Monday, September 30, 2013

A Man, A Woman

When I was a missionary, I was not a very good senior companion. I drove myself very hard, and my companions were along for the ride. This is probably why I never trained anyone. My failures as a senior companion—the "presiding" role in a companionship—illuminate principles of divine leadership and power. What does it mean to preside? What does it mean to nurture, provide, protect? What does it mean to be a good wife, or a good husband? How is the Lord's power different from mortal power?

My thoughts on this topic are a product of my marriage, my dating, the Family Proclamation to the World, some feminist mores, conversations I've had with people, and my observations of others' approach to romantic relationships, divorce, leadership, and parenthood. I talk a lot to people. I'm interested in them, in learning how they deal with life, God, and others. My opinions do not come only from my own experiences, though they are of course filtered through my understanding of others' experiences.

I know most feminists and liberals read the Family Proclamation to the World (the Proclamation) with a critical eye. To them, words such as "preside" conflict with "equal partners." But I have learned to delight in the balance it strikes. It is a remarkable document, especially considering when it was issued. In a recent conversation with my brother about dating, I realized it is what I want out of marriage.

Monday, September 23, 2013

Power in Vulnerability

"You know what, you're imperfect, and you're wired for struggle. But you are worthy of love and belonging."

Years ago, I created a fictional character that was almost entirely built around vulnerability. She was able to be hurt again, and again, and still open herself up to loving others without judgment. Even then, more than fifteen years ago, I wanted to be like that. Since then, I fought and fought to gain the ability to be vulnerable. I learned how to stop layering my personality with illusion, and truly allow myself to be myself. Then, the first time I truly put it to the test, that vulnerability was taken advantage of in every way. It's been like I've had to go through that struggle all over again in the last few years. But I think I am getting there.

I find myself occasionally having to defend my choice to stop dating. In a religion where marriage is the pinnacle of covenantal achievement, it has been very hard to let all expectations of it go. But dating, for me, was becoming something where I kept being drawn, again and again, into this feeling that I have to conform to someone's idea of perfection to be loved. In the LDS singles' world, so much energy is bent on becoming that ideal, desirable person. To me, a recovering perfectionist, it is an alcoholic hanging out in a bar. It was simply too hard to continually fight against the current.

The biggest reason why I left the singles' ward and stopped dating was to give myself the space I needed to work on charity. To me, charity and being vulnerable are almost the same thing. When we are able to be vulnerable, we can *see* other people, and love them in their weaknesses. I don't think I can do that in an environment that lends itself so readily to objectification and predation.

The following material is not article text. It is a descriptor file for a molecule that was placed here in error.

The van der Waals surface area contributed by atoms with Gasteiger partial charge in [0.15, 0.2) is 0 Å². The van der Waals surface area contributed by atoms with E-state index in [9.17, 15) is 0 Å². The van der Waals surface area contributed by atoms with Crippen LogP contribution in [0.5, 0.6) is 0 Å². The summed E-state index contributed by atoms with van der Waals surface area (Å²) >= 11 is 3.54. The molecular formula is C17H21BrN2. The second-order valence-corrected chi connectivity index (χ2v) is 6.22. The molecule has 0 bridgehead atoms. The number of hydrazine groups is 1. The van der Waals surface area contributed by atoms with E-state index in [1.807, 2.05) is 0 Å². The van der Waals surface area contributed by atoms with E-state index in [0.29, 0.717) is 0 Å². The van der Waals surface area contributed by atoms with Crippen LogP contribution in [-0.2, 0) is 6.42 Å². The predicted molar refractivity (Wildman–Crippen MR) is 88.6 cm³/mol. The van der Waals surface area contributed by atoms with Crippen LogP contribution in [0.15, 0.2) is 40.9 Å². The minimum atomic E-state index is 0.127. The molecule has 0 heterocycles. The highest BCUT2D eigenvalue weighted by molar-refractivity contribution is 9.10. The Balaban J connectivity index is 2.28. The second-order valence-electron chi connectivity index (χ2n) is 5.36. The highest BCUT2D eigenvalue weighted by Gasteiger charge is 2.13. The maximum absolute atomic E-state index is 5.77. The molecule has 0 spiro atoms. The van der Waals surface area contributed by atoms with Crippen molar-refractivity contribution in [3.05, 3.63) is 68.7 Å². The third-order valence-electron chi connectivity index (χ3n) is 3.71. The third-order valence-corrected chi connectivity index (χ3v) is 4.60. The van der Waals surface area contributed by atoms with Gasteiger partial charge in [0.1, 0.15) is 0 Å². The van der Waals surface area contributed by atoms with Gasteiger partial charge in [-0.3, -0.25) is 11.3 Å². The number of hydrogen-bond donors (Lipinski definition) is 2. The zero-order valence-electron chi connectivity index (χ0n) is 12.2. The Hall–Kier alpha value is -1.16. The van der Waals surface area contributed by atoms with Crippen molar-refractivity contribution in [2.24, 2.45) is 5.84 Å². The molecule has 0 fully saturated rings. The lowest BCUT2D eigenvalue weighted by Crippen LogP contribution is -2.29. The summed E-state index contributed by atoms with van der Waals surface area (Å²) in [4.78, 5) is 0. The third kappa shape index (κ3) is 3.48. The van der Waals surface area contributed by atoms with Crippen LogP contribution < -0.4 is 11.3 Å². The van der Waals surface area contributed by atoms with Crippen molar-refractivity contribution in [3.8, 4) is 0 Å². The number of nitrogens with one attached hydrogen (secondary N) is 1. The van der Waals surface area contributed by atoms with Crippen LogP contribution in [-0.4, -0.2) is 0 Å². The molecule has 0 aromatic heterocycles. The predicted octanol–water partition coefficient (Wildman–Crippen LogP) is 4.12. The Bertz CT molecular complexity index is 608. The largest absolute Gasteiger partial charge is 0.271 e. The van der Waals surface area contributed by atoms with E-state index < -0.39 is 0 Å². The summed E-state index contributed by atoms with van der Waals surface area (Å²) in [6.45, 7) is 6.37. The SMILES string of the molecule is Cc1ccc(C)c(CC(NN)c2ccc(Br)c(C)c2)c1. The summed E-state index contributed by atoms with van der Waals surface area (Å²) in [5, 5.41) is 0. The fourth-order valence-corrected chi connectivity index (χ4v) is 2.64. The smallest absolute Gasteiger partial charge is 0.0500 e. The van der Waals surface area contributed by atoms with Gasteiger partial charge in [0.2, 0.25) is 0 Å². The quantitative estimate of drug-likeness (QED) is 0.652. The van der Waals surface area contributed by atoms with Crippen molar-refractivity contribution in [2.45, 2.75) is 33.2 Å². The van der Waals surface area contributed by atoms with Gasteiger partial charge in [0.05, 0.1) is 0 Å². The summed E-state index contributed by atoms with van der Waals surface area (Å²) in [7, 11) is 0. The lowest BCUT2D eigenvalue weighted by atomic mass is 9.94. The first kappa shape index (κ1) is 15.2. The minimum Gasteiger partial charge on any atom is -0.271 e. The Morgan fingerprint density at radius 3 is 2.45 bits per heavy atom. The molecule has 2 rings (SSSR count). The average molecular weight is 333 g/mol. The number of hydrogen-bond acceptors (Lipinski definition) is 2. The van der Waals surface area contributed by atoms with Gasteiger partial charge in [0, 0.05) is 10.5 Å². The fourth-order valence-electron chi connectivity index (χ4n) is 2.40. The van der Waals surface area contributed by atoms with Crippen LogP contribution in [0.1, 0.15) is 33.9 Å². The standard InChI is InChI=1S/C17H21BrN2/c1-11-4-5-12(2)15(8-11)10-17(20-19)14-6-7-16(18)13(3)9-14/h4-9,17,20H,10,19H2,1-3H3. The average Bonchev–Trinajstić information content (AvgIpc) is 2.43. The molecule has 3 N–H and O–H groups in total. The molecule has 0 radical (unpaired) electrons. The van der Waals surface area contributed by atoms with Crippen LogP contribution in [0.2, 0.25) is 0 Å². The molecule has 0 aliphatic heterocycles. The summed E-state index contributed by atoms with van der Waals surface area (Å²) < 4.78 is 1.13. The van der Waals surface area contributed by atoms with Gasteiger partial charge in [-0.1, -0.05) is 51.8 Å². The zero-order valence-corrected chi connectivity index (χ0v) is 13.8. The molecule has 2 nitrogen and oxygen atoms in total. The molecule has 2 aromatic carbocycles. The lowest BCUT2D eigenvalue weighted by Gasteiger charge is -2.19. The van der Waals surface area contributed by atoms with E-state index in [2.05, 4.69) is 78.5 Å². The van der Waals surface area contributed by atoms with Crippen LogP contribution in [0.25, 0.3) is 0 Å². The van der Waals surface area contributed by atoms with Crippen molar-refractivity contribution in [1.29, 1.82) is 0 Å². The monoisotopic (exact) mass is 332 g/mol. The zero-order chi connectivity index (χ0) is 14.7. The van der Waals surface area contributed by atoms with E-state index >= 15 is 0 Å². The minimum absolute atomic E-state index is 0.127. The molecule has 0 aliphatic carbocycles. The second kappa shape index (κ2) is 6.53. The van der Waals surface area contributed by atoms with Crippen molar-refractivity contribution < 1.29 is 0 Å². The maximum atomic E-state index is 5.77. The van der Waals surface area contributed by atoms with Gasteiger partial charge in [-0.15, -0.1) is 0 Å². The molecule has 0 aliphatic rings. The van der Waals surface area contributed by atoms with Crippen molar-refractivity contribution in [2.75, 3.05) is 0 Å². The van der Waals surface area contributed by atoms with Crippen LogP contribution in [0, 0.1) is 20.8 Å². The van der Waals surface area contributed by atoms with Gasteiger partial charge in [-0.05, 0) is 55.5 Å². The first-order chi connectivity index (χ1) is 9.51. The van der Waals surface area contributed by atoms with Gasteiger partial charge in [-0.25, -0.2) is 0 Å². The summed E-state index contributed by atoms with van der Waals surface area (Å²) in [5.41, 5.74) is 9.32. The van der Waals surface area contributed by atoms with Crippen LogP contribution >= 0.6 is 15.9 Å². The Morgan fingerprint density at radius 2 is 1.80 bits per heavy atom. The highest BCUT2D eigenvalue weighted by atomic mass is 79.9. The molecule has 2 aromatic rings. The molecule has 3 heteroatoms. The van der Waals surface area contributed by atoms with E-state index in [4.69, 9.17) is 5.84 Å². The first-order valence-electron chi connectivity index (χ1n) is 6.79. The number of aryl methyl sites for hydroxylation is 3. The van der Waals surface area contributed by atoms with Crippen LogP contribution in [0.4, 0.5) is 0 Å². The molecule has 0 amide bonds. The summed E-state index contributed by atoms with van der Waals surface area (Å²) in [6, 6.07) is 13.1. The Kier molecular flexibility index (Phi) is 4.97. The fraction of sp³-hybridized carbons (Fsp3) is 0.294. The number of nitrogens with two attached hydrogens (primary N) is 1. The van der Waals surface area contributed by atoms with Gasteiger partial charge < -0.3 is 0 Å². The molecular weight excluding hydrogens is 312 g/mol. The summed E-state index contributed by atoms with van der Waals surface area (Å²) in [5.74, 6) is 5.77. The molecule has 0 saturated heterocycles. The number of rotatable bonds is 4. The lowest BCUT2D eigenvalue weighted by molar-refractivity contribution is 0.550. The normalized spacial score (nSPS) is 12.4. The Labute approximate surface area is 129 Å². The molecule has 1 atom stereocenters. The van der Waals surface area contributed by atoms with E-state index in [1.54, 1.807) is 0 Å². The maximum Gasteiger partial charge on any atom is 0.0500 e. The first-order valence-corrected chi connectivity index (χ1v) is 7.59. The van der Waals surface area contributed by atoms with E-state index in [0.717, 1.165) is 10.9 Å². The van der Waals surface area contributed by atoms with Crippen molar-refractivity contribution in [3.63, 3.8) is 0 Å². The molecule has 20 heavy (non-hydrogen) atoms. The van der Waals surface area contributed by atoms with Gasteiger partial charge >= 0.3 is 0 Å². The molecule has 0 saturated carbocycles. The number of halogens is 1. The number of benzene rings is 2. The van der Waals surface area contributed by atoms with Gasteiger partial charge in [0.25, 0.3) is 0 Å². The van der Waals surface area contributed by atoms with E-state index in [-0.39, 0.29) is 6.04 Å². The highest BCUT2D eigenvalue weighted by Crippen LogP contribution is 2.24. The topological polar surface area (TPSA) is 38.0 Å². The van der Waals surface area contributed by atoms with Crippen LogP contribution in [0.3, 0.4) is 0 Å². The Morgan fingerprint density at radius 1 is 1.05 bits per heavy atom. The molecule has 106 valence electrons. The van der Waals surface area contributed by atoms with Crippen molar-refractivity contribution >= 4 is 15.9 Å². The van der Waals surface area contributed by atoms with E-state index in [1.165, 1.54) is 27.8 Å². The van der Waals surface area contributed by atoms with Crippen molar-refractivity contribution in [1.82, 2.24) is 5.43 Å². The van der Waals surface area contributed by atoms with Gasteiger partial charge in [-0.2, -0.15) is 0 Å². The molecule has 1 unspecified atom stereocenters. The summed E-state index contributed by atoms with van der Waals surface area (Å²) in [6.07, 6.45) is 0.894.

I think a huge point of the Gospel is that we have been given the ability, through the sacrifice of the Savior, to be vulnerable. Understanding this is the key to heaven, which I'll be soon be writing about. Consider this a bit of a prelude. Listen to this woman. She knows what she is talking about.

Monday, September 16, 2013

Loving When You Get Nothing

"I know God loves me. He's finally given me everything I wanted!"
—Facebook post of a newly engaged woman

I am a perfectionist. Some people say that with a bit of pride, "I'm a perfectionist!" Glad to show they always try to do their best. But perfectionism . . . the real thing . . . is nothing to take pride in. I've been thinking about my perfectionism quite a bit lately. It is rooted in a deep-seated knowledge that I cannot be loved unless I am perfect. I've struggled with it from birth. Unfortunately, my experience has almost unilaterally provided evidence that it is true: being loved is dependent on being flawless. On conforming to expectation.

It was this perfectionism that drove me to work so hard on my mission I was fifteen pounds underweight by the end, and that led me into an abusive marriage. It causes me to push people away the moment I feel I've disappointed them. It gives me this haunting fear that I will never measure up, will always fail at anything that is truly important to me, and that I will always be unloved. It robs the Atonement of its power. I fight so hard against it, but it is always there.

Tuesday, September 3, 2013

Beauty in Grief

Most of the time, we think of grief as losing a loved one. But loss of faith, a marriage, a hope or dream, or even a way of life can also shake our world to its very foundations.

Just this Sunday, I substituted for a Sunday School class to teach teenagers how following the commandments can help us be like Heavenly Father. Never before have I struggled with a topic the way I struggled with this one, and I didn't expect it. Not only did it tap into my understanding that I can never be like Heavenly Father, not really (since I'm a woman,) but it tapped into the biggest source of my grief. It is not my marriage that still haunts me, my fears and pain regarding that are long resolved. It isn't even my relationships afterwards to which my intermittent sorrow clings. It is that I have lost faith that "after much tribulation, cometh the blessings." Believing that has lost meaning. It is the things I have worked the hardest at that fail most spectacularly. I have struggled long and hard within myself and with the Lord to discover what I'm doing wrong, what I could do better, without answer. Whatever it might be, I am at a loss to change it.

Popular Posts